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Cool and Hot Aspects of Executive Function in Childhood Obsessive-Compulsive Disorder

Publication: Research - peer-reviewJournal article

Katja Anna Hybel, Erik Lykke Mortensen, Rikke Lambek, Mikael Thastum, Per Hove Thomsen

Aspects of executive functioning (EF) have been put forward as endophenotypes in obsessive- compulsive disorder (OCD) and meta-analyses support EF underperformance in adult samples. Childhood-onset OCD has been suggested to constitute a separate neurodevelopmental subtype of the disorder but studies on neuropsychological functioning in childhood OCD are limited. The aim of the present study was to investigate performance-based EF in pediatric OCD using observed and latent variable analyses. A case-control design was applied including 50 unmedicated children and adolescents with OCD aged 7-17 years of which 70% were female, 50 pairwise age and gender matched non-psychiatric controls (NP) and 38 children and adolescents with mixed anxiety disorders (MA). Participants underwent structured diagnostic interviews and assessment with a battery encompassing cool EF tasks of working memory, set shifting, inhibition, and planning, and hot EF tasks of decision making and dot probe paradigm affective interference. First, groups were compared on observed variables with multilevel mixed-effects linear regression and analysis of variance. Then the latent structure of cool EF was tested with confirmatory factor analysis (CFA) and groups were compared on the CFA scores. No significant differences between groups appeared on individual cool EF tasks. On the hot EF tasks the OCD group displayed significant interference effects on the dot probe paradigm OCD-specific stimuli relative to NP, but not compared to MA and no group differences emerged for decision making. In the CFA a one-factor solution showed best fit, but the groups did not differ significantly on the resulting latent variable. The present study does not support cool or hot EF impairments in childhood OCD.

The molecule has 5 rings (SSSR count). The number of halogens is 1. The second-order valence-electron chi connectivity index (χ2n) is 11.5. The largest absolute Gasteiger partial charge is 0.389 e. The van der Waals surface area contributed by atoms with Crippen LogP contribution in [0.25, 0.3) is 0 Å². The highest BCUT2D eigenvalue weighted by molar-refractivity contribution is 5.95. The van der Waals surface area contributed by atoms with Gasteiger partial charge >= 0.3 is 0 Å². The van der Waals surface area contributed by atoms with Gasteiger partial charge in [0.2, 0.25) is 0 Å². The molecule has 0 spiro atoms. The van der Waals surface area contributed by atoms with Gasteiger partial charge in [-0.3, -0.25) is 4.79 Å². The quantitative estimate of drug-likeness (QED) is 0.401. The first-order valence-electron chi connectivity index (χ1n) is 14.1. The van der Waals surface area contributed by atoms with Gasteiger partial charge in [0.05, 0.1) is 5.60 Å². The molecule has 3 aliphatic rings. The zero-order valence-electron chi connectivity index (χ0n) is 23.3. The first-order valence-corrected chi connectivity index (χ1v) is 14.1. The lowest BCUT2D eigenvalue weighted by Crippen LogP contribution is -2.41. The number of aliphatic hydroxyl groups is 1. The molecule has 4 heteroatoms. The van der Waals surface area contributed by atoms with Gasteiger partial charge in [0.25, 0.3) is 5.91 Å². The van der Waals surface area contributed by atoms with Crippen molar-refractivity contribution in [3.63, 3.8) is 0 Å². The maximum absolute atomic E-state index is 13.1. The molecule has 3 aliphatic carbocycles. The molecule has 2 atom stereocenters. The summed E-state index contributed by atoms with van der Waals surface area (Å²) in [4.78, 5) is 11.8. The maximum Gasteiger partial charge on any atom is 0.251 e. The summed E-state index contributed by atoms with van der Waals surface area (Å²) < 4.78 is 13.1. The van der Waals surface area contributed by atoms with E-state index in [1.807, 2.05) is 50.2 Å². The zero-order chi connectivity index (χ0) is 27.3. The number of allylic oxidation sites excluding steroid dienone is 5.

Original languageEnglish
JournalJournal of Abnormal Child Psychology
Volume45
Issue number6
Pages (from-to)1195–1205
Number of pages11
ISSN0091-0627
DOIs
StatePublished - Aug 2017

ID: 171650498